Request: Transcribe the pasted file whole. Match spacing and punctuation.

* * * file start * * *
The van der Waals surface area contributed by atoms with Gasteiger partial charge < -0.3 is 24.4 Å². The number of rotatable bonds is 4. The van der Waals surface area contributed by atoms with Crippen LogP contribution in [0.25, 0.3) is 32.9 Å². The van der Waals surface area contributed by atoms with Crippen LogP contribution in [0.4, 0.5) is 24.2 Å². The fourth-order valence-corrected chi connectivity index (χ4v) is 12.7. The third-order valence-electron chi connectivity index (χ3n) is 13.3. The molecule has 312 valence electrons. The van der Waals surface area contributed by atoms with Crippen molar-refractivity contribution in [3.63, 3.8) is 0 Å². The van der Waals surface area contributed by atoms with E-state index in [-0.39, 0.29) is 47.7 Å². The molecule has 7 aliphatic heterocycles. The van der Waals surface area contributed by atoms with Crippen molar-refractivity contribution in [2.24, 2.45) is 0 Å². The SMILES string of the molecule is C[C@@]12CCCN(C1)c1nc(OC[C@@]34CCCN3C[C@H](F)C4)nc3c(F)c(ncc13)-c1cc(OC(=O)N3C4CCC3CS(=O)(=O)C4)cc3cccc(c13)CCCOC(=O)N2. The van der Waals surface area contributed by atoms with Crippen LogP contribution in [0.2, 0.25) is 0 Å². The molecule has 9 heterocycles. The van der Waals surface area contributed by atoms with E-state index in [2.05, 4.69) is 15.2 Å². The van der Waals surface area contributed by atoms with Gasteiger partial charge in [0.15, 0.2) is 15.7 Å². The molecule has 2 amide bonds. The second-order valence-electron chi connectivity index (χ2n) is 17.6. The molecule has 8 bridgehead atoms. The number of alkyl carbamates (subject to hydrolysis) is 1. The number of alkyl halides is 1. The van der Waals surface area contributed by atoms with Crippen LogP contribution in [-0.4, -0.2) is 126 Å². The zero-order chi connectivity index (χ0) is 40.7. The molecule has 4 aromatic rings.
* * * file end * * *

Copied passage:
The van der Waals surface area contributed by atoms with Gasteiger partial charge < -0.3 is 24.4 Å². The number of rotatable bonds is 4. The van der Waals surface area contributed by atoms with Crippen LogP contribution in [0.25, 0.3) is 32.9 Å². The van der Waals surface area contributed by atoms with Crippen LogP contribution in [0.4, 0.5) is 24.2 Å². The fourth-order valence-corrected chi connectivity index (χ4v) is 12.7. The third-order valence-electron chi connectivity index (χ3n) is 13.3. The molecule has 312 valence electrons. The van der Waals surface area contributed by atoms with Crippen molar-refractivity contribution in [3.63, 3.8) is 0 Å². The van der Waals surface area contributed by atoms with E-state index in [-0.39, 0.29) is 47.7 Å². The molecule has 7 aliphatic heterocycles. The van der Waals surface area contributed by atoms with Crippen molar-refractivity contribution in [2.24, 2.45) is 0 Å². The SMILES string of the molecule is C[C@@]12CCCN(C1)c1nc(OC[C@@]34CCCN3C[C@H](F)C4)nc3c(F)c(ncc13)-c1cc(OC(=O)N3C4CCC3CS(=O)(=O)C4)cc3cccc(c13)CCCOC(=O)N2. The van der Waals surface area contributed by atoms with Crippen LogP contribution in [0.2, 0.25) is 0 Å². The molecule has 9 heterocycles. The van der Waals surface area contributed by atoms with E-state index in [2.05, 4.69) is 15.2 Å². The van der Waals surface area contributed by atoms with Gasteiger partial charge in [0.15, 0.2) is 15.7 Å². The molecule has 2 amide bonds. The second-order valence-electron chi connectivity index (χ2n) is 17.6. The molecule has 8 bridgehead atoms. The number of alkyl carbamates (subject to hydrolysis) is 1. The number of alkyl halides is 1. The van der Waals surface area contributed by atoms with Crippen LogP contribution in [-0.4, -0.2) is 126 Å². The zero-order chi connectivity index (χ0) is 40.7. The molecule has 4 aromatic rings.